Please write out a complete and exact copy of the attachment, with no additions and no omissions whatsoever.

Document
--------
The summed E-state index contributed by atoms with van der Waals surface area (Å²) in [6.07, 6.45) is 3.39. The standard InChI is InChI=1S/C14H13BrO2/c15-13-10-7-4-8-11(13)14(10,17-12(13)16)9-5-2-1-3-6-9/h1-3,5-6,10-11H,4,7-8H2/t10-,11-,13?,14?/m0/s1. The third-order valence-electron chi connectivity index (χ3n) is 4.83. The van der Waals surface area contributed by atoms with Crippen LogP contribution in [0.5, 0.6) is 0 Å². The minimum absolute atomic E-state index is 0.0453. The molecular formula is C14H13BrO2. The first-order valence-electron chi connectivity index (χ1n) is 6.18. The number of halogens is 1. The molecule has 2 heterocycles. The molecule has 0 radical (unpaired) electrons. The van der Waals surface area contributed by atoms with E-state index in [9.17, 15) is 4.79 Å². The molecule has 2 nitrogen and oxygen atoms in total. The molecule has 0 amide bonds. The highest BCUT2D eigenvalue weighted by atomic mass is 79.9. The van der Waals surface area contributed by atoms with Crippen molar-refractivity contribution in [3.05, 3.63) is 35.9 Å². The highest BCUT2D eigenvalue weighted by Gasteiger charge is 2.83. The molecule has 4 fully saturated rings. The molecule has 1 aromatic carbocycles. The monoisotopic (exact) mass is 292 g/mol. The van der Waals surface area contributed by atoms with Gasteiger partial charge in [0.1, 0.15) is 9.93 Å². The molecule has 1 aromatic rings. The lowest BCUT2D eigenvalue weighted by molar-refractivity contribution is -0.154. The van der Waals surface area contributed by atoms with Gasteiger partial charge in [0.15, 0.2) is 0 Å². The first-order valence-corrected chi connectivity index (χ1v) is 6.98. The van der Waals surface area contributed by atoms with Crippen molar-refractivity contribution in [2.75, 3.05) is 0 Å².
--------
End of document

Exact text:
The summed E-state index contributed by atoms with van der Waals surface area (Å²) in [6.07, 6.45) is 3.39. The standard InChI is InChI=1S/C14H13BrO2/c15-13-10-7-4-8-11(13)14(10,17-12(13)16)9-5-2-1-3-6-9/h1-3,5-6,10-11H,4,7-8H2/t10-,11-,13?,14?/m0/s1. The third-order valence-electron chi connectivity index (χ3n) is 4.83. The van der Waals surface area contributed by atoms with Crippen LogP contribution in [0.5, 0.6) is 0 Å². The minimum absolute atomic E-state index is 0.0453. The molecular formula is C14H13BrO2. The first-order valence-electron chi connectivity index (χ1n) is 6.18. The number of halogens is 1. The molecule has 2 heterocycles. The molecule has 0 radical (unpaired) electrons. The van der Waals surface area contributed by atoms with E-state index in [9.17, 15) is 4.79 Å². The molecule has 2 nitrogen and oxygen atoms in total. The molecule has 0 amide bonds. The highest BCUT2D eigenvalue weighted by atomic mass is 79.9. The van der Waals surface area contributed by atoms with Crippen molar-refractivity contribution in [3.05, 3.63) is 35.9 Å². The highest BCUT2D eigenvalue weighted by Gasteiger charge is 2.83. The molecule has 4 fully saturated rings. The molecule has 1 aromatic carbocycles. The monoisotopic (exact) mass is 292 g/mol. The van der Waals surface area contributed by atoms with Gasteiger partial charge in [0.1, 0.15) is 9.93 Å². The molecule has 1 aromatic rings. The lowest BCUT2D eigenvalue weighted by molar-refractivity contribution is -0.154. The van der Waals surface area contributed by atoms with Gasteiger partial charge in [0.15, 0.2) is 0 Å². The first-order valence-corrected chi connectivity index (χ1v) is 6.98. The van der Waals surface area contributed by atoms with Crippen molar-refractivity contribution in [2.75, 3.05) is 0 Å².